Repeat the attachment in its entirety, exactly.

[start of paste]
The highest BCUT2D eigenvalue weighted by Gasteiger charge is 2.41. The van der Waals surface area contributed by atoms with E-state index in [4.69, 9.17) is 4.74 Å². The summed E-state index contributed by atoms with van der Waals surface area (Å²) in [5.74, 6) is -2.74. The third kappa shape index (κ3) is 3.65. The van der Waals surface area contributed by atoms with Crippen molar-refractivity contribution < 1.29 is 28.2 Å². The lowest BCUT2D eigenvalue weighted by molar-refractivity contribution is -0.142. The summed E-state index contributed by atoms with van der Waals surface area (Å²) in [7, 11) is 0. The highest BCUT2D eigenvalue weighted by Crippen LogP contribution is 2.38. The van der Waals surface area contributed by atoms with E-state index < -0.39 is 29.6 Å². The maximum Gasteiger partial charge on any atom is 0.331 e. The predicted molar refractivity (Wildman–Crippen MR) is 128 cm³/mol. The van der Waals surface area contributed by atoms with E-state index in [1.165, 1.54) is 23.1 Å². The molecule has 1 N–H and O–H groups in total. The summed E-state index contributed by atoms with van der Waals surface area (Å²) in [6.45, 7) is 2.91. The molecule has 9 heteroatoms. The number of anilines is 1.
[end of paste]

The highest BCUT2D eigenvalue weighted by Gasteiger charge is 2.41. The van der Waals surface area contributed by atoms with E-state index in [4.69, 9.17) is 4.74 Å². The summed E-state index contributed by atoms with van der Waals surface area (Å²) in [5.74, 6) is -2.74. The third kappa shape index (κ3) is 3.65. The van der Waals surface area contributed by atoms with Crippen molar-refractivity contribution < 1.29 is 28.2 Å². The lowest BCUT2D eigenvalue weighted by molar-refractivity contribution is -0.142. The summed E-state index contributed by atoms with van der Waals surface area (Å²) in [7, 11) is 0. The highest BCUT2D eigenvalue weighted by Crippen LogP contribution is 2.38. The van der Waals surface area contributed by atoms with E-state index < -0.39 is 29.6 Å². The maximum Gasteiger partial charge on any atom is 0.331 e. The predicted molar refractivity (Wildman–Crippen MR) is 128 cm³/mol. The van der Waals surface area contributed by atoms with E-state index in [1.165, 1.54) is 23.1 Å². The molecule has 1 N–H and O–H groups in total. The summed E-state index contributed by atoms with van der Waals surface area (Å²) in [6.45, 7) is 2.91. The molecule has 9 heteroatoms. The number of anilines is 1.